Join Robert Vanelli for an in-depth discussion in this video Scouting locations, part of Portrait Photography: Business Portraits.
- Now, I have a good friend of mine that works in Hollywood and when he walks onto a set and if he looks and says, "Hey, you know what? (tongue clicks) "I don't like the way the light is coming in "from this direction. Do me a favor. "Build a wall here and make a window out of it. "And while you're at it, remove that wall back there so we have more room of shooting." Now, wouldn't that be really nice? If we could do that when we walk into a corporate building? We walk in, we look around, trying to scout out the best location for a corporate portrait. We don't have that luxury to say, hey remove this wall, or do this, or do that.
We have to work with what's in front of us. So, when we're out there scouting the location, the best thing to do is to walk in, just with a fresh set of eyes. And you walk right through the doors and just look around, and don't stop, just keep looking, and just get the feel of how everything looks. And sometimes, you may just have to turn around, and look in the opposite direction, to see if that's a perfect location for a shoot. Now in the past, I used to walk around and do the traditional fingers up like this.
And try to frame the shots. And I have to admit, my son used to laugh at me. And said, "Dad, what are you doing?" So. . . (chuckle) I use this little device from Hoodman. It's called the Hoodman Loupe. What it's really meant for, is when you're out in the field, on a bright, bright sunny day, you put it over your screen, and you're able to see your images, without the sun shining through. But since I have it wrapped around my neck, and I'm scouting a location, I like to use this just like I would with my fingers, like so.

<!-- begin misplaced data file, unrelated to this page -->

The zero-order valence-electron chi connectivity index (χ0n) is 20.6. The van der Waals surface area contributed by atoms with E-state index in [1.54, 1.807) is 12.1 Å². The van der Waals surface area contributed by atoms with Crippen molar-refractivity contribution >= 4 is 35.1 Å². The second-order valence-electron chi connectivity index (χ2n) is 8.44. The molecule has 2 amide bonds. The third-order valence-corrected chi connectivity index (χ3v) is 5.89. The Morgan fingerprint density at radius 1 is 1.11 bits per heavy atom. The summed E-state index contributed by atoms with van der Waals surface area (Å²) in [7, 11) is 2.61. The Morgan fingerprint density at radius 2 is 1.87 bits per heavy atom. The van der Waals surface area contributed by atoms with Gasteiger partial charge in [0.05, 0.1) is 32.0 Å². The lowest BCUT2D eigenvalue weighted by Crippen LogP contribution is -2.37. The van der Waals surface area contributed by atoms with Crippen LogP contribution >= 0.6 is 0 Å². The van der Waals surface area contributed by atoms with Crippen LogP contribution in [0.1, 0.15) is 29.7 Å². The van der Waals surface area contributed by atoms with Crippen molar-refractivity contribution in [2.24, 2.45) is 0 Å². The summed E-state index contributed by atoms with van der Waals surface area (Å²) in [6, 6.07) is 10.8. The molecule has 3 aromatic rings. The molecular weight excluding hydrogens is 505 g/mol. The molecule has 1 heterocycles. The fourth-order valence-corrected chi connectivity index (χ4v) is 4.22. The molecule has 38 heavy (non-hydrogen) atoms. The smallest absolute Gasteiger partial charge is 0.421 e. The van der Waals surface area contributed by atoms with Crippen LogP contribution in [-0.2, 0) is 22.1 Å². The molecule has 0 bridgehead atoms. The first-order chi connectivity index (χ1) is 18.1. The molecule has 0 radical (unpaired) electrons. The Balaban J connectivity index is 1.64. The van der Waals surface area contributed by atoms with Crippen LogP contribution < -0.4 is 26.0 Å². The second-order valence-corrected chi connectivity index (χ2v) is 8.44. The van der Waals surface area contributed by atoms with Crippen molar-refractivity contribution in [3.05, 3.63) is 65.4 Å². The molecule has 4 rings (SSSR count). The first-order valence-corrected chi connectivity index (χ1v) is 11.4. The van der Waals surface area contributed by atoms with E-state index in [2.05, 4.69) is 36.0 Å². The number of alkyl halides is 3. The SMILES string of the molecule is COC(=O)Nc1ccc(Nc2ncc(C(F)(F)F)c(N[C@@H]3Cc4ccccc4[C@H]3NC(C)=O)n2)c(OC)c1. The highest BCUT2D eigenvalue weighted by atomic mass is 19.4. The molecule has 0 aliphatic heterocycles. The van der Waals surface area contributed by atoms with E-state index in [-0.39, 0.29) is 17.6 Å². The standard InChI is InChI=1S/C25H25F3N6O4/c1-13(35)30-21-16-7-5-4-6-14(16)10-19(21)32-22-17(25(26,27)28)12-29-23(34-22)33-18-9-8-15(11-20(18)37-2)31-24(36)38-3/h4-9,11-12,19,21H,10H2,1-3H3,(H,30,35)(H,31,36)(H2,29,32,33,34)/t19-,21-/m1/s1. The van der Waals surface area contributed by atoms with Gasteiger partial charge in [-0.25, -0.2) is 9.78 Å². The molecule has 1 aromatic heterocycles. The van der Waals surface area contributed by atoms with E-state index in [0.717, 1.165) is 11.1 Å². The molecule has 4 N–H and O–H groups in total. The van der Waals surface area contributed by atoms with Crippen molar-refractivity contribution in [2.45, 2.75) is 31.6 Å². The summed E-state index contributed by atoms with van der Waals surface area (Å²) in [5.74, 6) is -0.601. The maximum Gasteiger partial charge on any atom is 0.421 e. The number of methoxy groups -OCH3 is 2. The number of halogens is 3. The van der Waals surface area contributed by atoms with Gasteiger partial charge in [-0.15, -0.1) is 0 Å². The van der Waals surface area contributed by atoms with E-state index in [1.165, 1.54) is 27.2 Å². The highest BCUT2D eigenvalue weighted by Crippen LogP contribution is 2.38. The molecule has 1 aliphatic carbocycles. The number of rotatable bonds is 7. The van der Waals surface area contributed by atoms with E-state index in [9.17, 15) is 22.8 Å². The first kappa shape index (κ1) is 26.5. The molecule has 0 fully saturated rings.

This just looks a little bit more professional, and people look and say, "Wow! "That guy's a photographer!" Now, if I don't have my Hoodman Loupe with me, then I'll walk around with my camera and I'll do the same thing. I'll just walk around, and just look through the camera to see how the framing looks. And sometimes, I'll set the camera, believe it or not, in auto mode, so the camera figures out all the settings that I need to take this shot. During your location scouting, you usually aren't going to have the corporate person in front of you, or with you.
So you may have one of their assistants. Don't be afraid to ask them. Say, "What's your favorite part of this building? "What do you like when you first walk into this building? "What makes you feel, wow, this is the place I work at." That person's advice may help you find the perfect location.
- Choosing a backdrop
- Scouting locations
- Lighting for corporate headshots and environmental portraits
- Establishing rapport with clients
- Creating a sense of power through posing
- Editing portraits with Lightroom
- Cataloging and organizing images